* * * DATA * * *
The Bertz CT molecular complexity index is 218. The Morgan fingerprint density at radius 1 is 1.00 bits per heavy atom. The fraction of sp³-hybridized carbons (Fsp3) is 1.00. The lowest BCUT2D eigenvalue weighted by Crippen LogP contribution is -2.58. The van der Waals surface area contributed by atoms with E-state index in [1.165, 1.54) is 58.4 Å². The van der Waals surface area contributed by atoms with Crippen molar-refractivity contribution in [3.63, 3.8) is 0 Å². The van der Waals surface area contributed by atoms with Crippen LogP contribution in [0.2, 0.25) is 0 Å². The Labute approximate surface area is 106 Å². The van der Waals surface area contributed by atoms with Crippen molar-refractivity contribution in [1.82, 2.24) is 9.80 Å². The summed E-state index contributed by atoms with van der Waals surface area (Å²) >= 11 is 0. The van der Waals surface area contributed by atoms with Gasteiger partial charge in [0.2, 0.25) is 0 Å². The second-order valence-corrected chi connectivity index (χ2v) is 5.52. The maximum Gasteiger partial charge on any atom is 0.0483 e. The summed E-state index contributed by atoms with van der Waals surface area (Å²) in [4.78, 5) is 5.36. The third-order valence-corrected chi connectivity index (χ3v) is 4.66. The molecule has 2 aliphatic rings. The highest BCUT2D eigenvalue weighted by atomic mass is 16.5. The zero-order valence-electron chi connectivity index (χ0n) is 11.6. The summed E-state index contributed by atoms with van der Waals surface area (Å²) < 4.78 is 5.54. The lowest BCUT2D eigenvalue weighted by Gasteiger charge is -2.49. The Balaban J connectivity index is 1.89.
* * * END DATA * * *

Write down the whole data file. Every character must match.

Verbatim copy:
The Bertz CT molecular complexity index is 218. The Morgan fingerprint density at radius 1 is 1.00 bits per heavy atom. The fraction of sp³-hybridized carbons (Fsp3) is 1.00. The lowest BCUT2D eigenvalue weighted by Crippen LogP contribution is -2.58. The van der Waals surface area contributed by atoms with E-state index in [1.165, 1.54) is 58.4 Å². The van der Waals surface area contributed by atoms with Crippen molar-refractivity contribution in [3.63, 3.8) is 0 Å². The van der Waals surface area contributed by atoms with Crippen LogP contribution in [0.2, 0.25) is 0 Å². The Labute approximate surface area is 106 Å². The van der Waals surface area contributed by atoms with Crippen molar-refractivity contribution in [1.82, 2.24) is 9.80 Å². The summed E-state index contributed by atoms with van der Waals surface area (Å²) >= 11 is 0. The van der Waals surface area contributed by atoms with Gasteiger partial charge in [0.2, 0.25) is 0 Å². The second-order valence-corrected chi connectivity index (χ2v) is 5.52. The maximum Gasteiger partial charge on any atom is 0.0483 e. The summed E-state index contributed by atoms with van der Waals surface area (Å²) in [4.78, 5) is 5.36. The third-order valence-corrected chi connectivity index (χ3v) is 4.66. The molecule has 2 aliphatic rings. The highest BCUT2D eigenvalue weighted by atomic mass is 16.5. The zero-order valence-electron chi connectivity index (χ0n) is 11.6. The summed E-state index contributed by atoms with van der Waals surface area (Å²) < 4.78 is 5.54. The lowest BCUT2D eigenvalue weighted by Gasteiger charge is -2.49. The Balaban J connectivity index is 1.89.